A land, whose specialties include ubiquitous beers and delicate chocolates, Belgium is often perceived to be dull. The image that it’s simply a staid haunt for business executives and Eurocrats, or the gateway to the rest of Europe, reinforces the idea. But Belgium is a prime destination if you’re interested in countryside, culture and history, served up alongside a huge proportion of highly acclaimed restaurants serving everything from haute cuisine to moules-frites to Belgian waffles. Easy to travel around, this pocket-sized country is divided by the Flemish north (Flemish-speaking) and the Walloon south (French-speaking). Brussels, the capital, is the heart of the country and the European Union. Expanding outwards from the brilliant Gothic architecture of the Grand-Place, this cosmopolitan city contains numerous interesting museums and many fine eateries. The Manneken Pis statue is the place to pose for a photograph and laugh incredulously at others doing likewise. Ostend, in the north, is a popular seaside resort with a long sandy beach, bustling harbor and shops to explore. With its canals and cobbles, thirteenth-century Bruges is one of Europe’s finest examples of a medieval town and home to some impressive art collections. Antwerp is renowned for diamonds and throughout all these towns it’s difficult to escape the bars and pavement cafes. The south holds great appeal for outdoorsy types – the forested Ardennes is a nature-lover’s paradise cut by rivers and gorges where walking opportunities abound. How dull is that?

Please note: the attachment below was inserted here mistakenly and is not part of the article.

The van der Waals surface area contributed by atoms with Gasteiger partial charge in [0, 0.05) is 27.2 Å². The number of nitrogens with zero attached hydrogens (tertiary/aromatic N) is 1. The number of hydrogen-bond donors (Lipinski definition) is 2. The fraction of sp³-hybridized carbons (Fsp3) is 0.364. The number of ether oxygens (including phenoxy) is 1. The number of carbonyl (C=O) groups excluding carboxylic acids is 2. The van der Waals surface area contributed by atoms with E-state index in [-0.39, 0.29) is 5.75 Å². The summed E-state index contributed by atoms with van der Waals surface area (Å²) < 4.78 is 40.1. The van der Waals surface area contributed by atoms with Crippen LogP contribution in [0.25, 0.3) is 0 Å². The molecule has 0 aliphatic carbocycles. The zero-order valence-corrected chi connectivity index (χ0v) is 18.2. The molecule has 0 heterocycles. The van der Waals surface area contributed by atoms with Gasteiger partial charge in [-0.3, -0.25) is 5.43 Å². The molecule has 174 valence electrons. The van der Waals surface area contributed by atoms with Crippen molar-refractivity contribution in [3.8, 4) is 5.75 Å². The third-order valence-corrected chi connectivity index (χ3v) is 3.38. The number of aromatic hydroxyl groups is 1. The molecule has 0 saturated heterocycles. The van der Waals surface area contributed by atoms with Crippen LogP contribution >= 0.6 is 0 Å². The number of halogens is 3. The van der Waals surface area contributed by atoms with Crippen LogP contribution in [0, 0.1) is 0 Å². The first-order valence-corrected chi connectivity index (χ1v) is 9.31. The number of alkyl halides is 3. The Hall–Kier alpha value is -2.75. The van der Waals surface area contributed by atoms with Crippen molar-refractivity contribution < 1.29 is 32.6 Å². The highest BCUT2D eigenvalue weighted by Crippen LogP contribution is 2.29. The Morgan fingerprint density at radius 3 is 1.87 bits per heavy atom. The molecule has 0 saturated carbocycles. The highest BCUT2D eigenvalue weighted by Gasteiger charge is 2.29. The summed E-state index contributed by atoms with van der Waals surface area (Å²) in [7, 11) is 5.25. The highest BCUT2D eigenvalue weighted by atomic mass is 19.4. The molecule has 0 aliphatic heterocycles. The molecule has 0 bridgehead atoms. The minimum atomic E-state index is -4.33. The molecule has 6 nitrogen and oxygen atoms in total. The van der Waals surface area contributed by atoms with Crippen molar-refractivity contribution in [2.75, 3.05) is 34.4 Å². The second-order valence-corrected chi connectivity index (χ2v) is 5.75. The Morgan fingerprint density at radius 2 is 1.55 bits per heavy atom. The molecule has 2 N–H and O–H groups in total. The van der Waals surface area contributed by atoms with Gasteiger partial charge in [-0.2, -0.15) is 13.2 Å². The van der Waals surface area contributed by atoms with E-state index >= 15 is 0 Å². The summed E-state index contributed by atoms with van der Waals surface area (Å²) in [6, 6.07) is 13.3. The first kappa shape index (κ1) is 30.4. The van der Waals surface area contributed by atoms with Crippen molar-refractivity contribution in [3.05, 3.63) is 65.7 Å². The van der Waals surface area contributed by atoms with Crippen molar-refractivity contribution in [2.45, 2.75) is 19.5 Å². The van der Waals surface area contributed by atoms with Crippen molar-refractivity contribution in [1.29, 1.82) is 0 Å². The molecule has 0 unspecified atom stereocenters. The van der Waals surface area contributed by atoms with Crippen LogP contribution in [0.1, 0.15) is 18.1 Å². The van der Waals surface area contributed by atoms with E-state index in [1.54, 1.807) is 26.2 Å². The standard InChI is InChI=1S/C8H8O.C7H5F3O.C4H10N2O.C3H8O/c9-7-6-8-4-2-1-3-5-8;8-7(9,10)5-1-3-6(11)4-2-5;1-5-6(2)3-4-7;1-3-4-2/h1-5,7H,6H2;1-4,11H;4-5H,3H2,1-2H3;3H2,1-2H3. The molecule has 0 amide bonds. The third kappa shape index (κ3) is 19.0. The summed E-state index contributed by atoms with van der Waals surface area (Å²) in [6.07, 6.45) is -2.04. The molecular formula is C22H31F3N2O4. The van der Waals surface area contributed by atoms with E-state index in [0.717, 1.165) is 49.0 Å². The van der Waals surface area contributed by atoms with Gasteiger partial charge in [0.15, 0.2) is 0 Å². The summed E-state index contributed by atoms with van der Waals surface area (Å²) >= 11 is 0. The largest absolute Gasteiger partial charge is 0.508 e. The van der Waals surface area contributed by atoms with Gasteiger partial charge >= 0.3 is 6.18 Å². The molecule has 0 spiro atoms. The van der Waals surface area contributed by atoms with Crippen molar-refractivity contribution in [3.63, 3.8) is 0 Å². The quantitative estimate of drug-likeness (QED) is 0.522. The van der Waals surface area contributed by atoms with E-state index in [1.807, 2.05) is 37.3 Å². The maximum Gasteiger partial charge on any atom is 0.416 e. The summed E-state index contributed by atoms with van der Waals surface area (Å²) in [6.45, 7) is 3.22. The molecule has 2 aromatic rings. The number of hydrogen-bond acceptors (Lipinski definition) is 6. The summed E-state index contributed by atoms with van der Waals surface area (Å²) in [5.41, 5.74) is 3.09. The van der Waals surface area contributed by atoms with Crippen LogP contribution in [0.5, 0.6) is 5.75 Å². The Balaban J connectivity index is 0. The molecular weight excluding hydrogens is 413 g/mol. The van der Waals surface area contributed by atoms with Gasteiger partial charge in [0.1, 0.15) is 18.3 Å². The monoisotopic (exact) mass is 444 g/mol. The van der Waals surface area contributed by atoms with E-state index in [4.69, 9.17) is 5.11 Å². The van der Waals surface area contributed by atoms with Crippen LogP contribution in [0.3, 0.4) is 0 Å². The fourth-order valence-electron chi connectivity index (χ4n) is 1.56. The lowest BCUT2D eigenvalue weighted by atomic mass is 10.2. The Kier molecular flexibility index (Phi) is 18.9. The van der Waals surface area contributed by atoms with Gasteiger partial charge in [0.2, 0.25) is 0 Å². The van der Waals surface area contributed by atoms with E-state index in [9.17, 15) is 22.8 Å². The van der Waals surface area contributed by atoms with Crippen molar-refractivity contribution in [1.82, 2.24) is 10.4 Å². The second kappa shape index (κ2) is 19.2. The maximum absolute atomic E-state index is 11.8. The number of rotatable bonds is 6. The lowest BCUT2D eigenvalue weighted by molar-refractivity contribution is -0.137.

Area: 30,528 sq km (11,787 sq miles)
Geography: Belgium is bordered by France, Germany, Luxembourg and The Netherlands. The landscape is varied; the rivers and gorges of the Ardennes contrasting sharply with the rolling plains which make up much of the countryside. Notable features are the great forest of Ardennes in Flanders near the frontier with Germany and Luxembourg and the wide, sandy beaches of the northern coast, which run for over 60km (37 miles). The countryside is rich in historic cities, castles and churches.
Language: The official languages are Dutch, French and German with English widely spoken.
Credit Cards: All major credit cards are accepted.
Travelers Checks: Widely accepted.
Banking Hours: Mon. to Fri 9am-4pm
Air: Belgium’s regional airline, DAT (Delta Air Transport) has launched its new European airline SN Brussels Airlines (SN)
Approximate flight times:
London to Brussels is 50 minutes
New York to Brussels is 7 hours
Chicago to Brussels is 12 hours
Los Angeles to Brussels is 16 hours
Londonto Antwerp is 50 minutes
Brussels Zavertem (BRU) (www.russelsairport.be) Trains depart every 15 minutes to the city (travel time 20 mins.), returning from Gar Centrale and Gare du Nord. Bus services run to and from the city every 45 minutes. Taxis to the city cost approximately EUR 30.
Antwerp (ANR) (Deurne) (www.antwerpairport.be) Bus services run frequently to Central Station (travel time 20 mins) and Brussels Airport. Taxi services are available and cost approximately EUR 10.